The tendency to separate themselves from the metropolitan, as well as from the mainstream, can be read an indicator of a certain independence of spirit – Romer cites their sauvagerie or a solitariness of feeling which all seven share. Part of that cultivated solitariness is a gentle but consistent undercutting of the importance of self. The self, maybe, is like the small drama in Henri Thomas’s poem of that title which recounts the loss of a notebook on a march; it ends up ‘in the mud/black and formless’, and is accompanied by other small dramas, birds coming down ‘to peek at oats and droppings’ and pale puddles reflecting ‘without illusion/a pale November in Lorraine’. The poet’s conclusion –
and in a barn I think– perfectly enacts the dissolution of the self into everything around it. The gesture is replicated in ‘Vain Rampart’ as the poet sits beside a mother and her child. Again, nothing happens and exactly that becomes the site of the self’s merging with everything around it:
about everything, and shrug.
in a while the chestnut trees will flower,
the three of us deep in the day,
and how many others. . .
of the self
when you crumble
it feels so good
in the light.
Guy Goffette’s breakthrough volume was Éloge pour une cuisine de province (1988) and the poems taken from it here testify to a resolute belief in the significance of the small drama, the remembered provincial childhood, a neighbour’s ladder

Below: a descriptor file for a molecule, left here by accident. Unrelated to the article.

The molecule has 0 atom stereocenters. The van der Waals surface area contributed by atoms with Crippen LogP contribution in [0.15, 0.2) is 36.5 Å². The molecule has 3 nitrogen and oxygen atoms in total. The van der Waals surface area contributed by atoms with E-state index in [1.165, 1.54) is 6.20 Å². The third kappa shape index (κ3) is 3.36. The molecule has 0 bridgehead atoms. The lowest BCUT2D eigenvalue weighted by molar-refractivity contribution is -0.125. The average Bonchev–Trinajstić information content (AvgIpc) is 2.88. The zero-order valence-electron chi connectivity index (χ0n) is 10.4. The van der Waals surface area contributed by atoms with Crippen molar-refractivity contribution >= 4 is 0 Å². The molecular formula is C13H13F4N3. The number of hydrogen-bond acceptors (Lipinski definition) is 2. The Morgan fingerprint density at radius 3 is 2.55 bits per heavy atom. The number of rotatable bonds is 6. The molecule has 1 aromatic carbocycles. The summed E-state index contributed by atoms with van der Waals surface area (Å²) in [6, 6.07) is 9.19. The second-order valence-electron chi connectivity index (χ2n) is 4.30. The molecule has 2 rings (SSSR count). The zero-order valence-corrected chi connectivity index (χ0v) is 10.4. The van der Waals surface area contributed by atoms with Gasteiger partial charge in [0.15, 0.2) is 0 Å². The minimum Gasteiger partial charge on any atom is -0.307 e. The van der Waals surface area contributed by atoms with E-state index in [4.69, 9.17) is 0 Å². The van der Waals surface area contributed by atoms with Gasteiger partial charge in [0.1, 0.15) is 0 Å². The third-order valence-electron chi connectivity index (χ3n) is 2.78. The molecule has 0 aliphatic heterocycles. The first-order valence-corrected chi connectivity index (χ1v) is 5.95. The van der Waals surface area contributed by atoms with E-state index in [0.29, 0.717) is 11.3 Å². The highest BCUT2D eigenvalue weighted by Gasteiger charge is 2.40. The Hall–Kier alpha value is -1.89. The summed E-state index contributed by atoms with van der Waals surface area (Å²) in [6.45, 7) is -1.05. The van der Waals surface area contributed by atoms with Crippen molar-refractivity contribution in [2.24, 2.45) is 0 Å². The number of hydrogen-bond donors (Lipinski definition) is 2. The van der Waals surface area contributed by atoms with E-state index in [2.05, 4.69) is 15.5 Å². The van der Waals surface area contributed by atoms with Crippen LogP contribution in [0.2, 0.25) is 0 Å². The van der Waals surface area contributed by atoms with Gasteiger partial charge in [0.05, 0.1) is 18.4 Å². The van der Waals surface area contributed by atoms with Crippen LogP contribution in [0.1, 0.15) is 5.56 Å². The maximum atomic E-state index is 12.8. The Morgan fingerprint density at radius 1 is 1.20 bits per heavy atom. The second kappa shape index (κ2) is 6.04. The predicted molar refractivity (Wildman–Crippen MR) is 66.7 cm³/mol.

The neighbour is dead but the ladder
still leans against the tree that with the sun
sinks deep into the firm flesh
of apples and the young raiders’ throats.
His poetry is playful, subtle and deeply interested in the releasing possibilities of strict forms. His ode to his caravan is a celebration of a certain kind of solitariness ‘I will be humble and learn with her, from the inside, how to weather the cape of illusions and. . .catch up with life as glimpsed in that childhood garden.’ Like him, Gilles Ortlieb seeks out the company of small gestures and studied concentration: the act ‘of running the back/of the spoon across the rim of the plate or soup bowl/so it won’t drip on its way to the mouth. . .’ , observing disused/blast-pipes from the furnaces’ or ‘The mist [that] has concealed the mist that hides the three lights level with the water at the café Jean le Pauvre.’ Objects come into sharp focus as they are relished for their material unshakability, as in his ode ‘to the small enamel mug edged in blue/and its metal that burns if you seize it/distractedly by the sides. . .’